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Analytics and Marketing Operations: A One-Two Punch for Growth

by Laura Patterson  |  
September 21, 2011

In this article, you'll learn...

  • How to use analytics to drive growth
  • Actionable steps to taking an analytics approach to marketing

Today's customers are more value-oriented and less loyal, creating greater challenges in the current business climate. Considering the increase in customer expectations, the growing competitive landscape, the proliferation of new technologies and channels, and the avalanche of data, marketers need more than intuition and experience to succeed. The world is just too dynamic, and the pace of change is just too fast.

In fact, the deluge of data is actually fueling the growth of analytics. As Dave Frankland of Forrester Research once said, "The goal is not to collect data, but to develop insights."

Insights are the purview of analytics. Analytics are algorithms and mathematical techniques applied to large volumes of data to help marketers gain insights that drive marketing and customer strategies and optimize marketing efforts.

Running analytics is hard and time consuming, so why make the effort and investment? A research study by Accenture found that companies that invest heavily in their analytics capabilities outperform the S&P 500 on average by 64% and recover more quickly during economic downturns.

How are those high performers different? First, they have above-average analytical capabilities. Second, they have better decision-support analytical capabilities. Third, they value analytical insights more, which seems obvious because they wouldn't have invested in the first two otherwise. And finally, high performers use analytics across their entire organization, including Sales and Marketing.

"Companies need to be analytically inclined and data-driven in order to turn insights into action for driving growth," says Julio Hernandez, a partner at Accenture.

How can you use analytics to drive growth? Marketing analytics help you determine which customers are worth paying a lot of attention to, and which aren't.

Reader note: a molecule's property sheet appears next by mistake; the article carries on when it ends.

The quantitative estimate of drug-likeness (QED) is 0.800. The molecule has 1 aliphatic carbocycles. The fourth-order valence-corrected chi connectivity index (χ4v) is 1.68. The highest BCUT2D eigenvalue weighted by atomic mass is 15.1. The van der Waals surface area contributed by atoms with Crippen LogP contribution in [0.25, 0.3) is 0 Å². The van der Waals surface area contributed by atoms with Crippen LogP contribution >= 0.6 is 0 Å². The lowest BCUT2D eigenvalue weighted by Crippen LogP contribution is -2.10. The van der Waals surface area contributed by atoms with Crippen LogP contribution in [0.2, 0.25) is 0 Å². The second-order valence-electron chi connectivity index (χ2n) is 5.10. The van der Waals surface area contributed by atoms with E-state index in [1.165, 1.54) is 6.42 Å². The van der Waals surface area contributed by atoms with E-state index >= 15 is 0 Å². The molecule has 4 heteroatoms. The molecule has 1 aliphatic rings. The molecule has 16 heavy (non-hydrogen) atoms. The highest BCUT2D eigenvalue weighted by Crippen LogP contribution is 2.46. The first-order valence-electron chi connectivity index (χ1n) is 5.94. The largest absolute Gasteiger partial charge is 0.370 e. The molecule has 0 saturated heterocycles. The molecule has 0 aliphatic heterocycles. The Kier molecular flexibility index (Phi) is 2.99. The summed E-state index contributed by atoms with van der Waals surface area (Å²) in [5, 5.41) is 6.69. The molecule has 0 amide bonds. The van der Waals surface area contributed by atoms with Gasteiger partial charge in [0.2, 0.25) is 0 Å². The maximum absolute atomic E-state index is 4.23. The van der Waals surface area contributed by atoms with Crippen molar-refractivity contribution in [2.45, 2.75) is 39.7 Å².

Analytics help you evaluate and address the following five growth opportunities:

  1. Acquiring more valuable customers
  2. Acquiring customers who will buy more from you
  3. Acquiring customers who will buy your high-value products or services
  4. Retaining high-value customers longer
  5. Determining which marketing activities best accelerate customer acquisition and improve retention

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Laura Patterson is president and founder of VisionEdge Marketing. For 20+ years, she has been helping CEOs and marketing executives at companies such as Cisco, Elsevier, ING, Intel, Kennametal, and Southwest Airlines prove and improve the value of marketing. Her most recent book is Metrics in Action: Creating a Performance-Driven Marketing Organization.

Twitter: @LauraVEM

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  • by Greg Timpany Wed Sep 21, 2011 via web

    Excellent summary of the current state of marketing analytics. Let's see if 2012 is the year where marketing and analytics gains a foothold across the board.


  • by Ian West Thu Sep 22, 2011 via web

    Nice to see the emphasis upon action and application - remembering the old adage; "You don't fatten a pig by weighing it."

  • by SergeKuznetsovFinUni Mon Oct 31, 2011 via web

    I love the fresh new marketing metrics, especially when they are finance-oriented.

  • by Jack Mon Nov 14, 2011 via web

    The question is the willingness of Mgt to invest the resources (people, systems and $$$) to do this. I have been working in analytics for a long time and constantly am fighting these battles. The rate of change is what creates the challenges in the battle for the hearts of our customers

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